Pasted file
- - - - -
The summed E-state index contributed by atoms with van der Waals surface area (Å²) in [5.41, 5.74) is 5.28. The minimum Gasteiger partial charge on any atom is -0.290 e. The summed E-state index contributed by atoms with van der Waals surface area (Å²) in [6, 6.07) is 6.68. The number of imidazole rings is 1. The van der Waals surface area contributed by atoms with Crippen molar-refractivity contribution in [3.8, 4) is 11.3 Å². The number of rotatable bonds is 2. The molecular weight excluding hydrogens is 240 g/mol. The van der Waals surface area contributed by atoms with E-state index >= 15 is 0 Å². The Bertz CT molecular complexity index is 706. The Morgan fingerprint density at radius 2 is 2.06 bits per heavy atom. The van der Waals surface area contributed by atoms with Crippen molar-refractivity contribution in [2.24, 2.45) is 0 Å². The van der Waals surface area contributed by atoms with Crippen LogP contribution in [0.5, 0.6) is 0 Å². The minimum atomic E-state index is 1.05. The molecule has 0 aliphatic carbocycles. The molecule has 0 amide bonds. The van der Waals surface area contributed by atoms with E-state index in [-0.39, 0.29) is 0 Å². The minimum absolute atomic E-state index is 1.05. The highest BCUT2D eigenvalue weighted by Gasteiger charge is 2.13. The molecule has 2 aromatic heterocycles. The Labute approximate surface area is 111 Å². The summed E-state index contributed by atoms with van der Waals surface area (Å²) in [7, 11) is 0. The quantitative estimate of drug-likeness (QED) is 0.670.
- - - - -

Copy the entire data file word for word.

The summed E-state index contributed by atoms with van der Waals surface area (Å²) in [5.41, 5.74) is 5.28. The minimum Gasteiger partial charge on any atom is -0.290 e. The summed E-state index contributed by atoms with van der Waals surface area (Å²) in [6, 6.07) is 6.68. The number of imidazole rings is 1. The van der Waals surface area contributed by atoms with Crippen molar-refractivity contribution in [3.8, 4) is 11.3 Å². The number of rotatable bonds is 2. The molecular weight excluding hydrogens is 240 g/mol. The van der Waals surface area contributed by atoms with E-state index >= 15 is 0 Å². The Bertz CT molecular complexity index is 706. The Morgan fingerprint density at radius 2 is 2.06 bits per heavy atom. The van der Waals surface area contributed by atoms with Crippen molar-refractivity contribution in [2.24, 2.45) is 0 Å². The van der Waals surface area contributed by atoms with Crippen LogP contribution in [0.5, 0.6) is 0 Å². The minimum atomic E-state index is 1.05. The molecule has 0 aliphatic carbocycles. The molecule has 0 amide bonds. The van der Waals surface area contributed by atoms with E-state index in [-0.39, 0.29) is 0 Å². The minimum absolute atomic E-state index is 1.05. The highest BCUT2D eigenvalue weighted by Gasteiger charge is 2.13. The molecule has 2 aromatic heterocycles. The Labute approximate surface area is 111 Å². The summed E-state index contributed by atoms with van der Waals surface area (Å²) in [7, 11) is 0. The quantitative estimate of drug-likeness (QED) is 0.670.